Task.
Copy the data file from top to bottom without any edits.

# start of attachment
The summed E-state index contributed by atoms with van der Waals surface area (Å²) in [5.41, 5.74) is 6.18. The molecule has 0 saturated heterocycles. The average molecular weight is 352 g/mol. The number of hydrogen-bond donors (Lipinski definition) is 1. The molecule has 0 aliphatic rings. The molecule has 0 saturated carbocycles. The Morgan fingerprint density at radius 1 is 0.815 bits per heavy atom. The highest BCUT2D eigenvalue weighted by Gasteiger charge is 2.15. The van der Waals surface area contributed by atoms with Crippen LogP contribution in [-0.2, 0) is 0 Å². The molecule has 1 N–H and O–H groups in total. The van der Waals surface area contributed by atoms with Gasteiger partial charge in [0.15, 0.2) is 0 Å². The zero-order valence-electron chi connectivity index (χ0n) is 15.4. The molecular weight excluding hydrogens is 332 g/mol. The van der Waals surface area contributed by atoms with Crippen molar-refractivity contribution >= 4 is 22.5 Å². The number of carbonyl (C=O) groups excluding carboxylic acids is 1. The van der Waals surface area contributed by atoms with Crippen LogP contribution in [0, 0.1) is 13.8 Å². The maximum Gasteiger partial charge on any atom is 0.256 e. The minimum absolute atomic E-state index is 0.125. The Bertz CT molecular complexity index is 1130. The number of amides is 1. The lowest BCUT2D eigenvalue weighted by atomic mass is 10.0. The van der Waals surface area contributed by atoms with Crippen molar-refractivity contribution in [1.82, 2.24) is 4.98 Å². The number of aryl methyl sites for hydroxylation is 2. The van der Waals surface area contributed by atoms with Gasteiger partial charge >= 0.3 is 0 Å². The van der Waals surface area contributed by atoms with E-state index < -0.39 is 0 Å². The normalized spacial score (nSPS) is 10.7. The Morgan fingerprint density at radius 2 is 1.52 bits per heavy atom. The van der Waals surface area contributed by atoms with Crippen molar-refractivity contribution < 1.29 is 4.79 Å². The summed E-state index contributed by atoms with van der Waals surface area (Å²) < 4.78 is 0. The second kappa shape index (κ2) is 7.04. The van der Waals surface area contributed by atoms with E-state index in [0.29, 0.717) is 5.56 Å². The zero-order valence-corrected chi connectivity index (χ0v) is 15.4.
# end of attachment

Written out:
The summed E-state index contributed by atoms with van der Waals surface area (Å²) in [5.41, 5.74) is 6.18. The molecule has 0 saturated heterocycles. The average molecular weight is 352 g/mol. The number of hydrogen-bond donors (Lipinski definition) is 1. The molecule has 0 aliphatic rings. The molecule has 0 saturated carbocycles. The Morgan fingerprint density at radius 1 is 0.815 bits per heavy atom. The highest BCUT2D eigenvalue weighted by Gasteiger charge is 2.15. The van der Waals surface area contributed by atoms with Crippen LogP contribution in [-0.2, 0) is 0 Å². The molecule has 1 N–H and O–H groups in total. The van der Waals surface area contributed by atoms with Gasteiger partial charge in [0.15, 0.2) is 0 Å². The zero-order valence-electron chi connectivity index (χ0n) is 15.4. The molecular weight excluding hydrogens is 332 g/mol. The van der Waals surface area contributed by atoms with Crippen molar-refractivity contribution >= 4 is 22.5 Å². The number of carbonyl (C=O) groups excluding carboxylic acids is 1. The van der Waals surface area contributed by atoms with Crippen LogP contribution in [0, 0.1) is 13.8 Å². The maximum Gasteiger partial charge on any atom is 0.256 e. The minimum absolute atomic E-state index is 0.125. The Bertz CT molecular complexity index is 1130. The number of amides is 1. The lowest BCUT2D eigenvalue weighted by atomic mass is 10.0. The van der Waals surface area contributed by atoms with Crippen molar-refractivity contribution in [1.82, 2.24) is 4.98 Å². The number of aryl methyl sites for hydroxylation is 2. The van der Waals surface area contributed by atoms with Gasteiger partial charge >= 0.3 is 0 Å². The van der Waals surface area contributed by atoms with E-state index < -0.39 is 0 Å². The normalized spacial score (nSPS) is 10.7. The Morgan fingerprint density at radius 2 is 1.52 bits per heavy atom. The van der Waals surface area contributed by atoms with Crippen molar-refractivity contribution < 1.29 is 4.79 Å². The summed E-state index contributed by atoms with van der Waals surface area (Å²) < 4.78 is 0. The second kappa shape index (κ2) is 7.04. The van der Waals surface area contributed by atoms with E-state index in [0.29, 0.717) is 5.56 Å². The zero-order valence-corrected chi connectivity index (χ0v) is 15.4.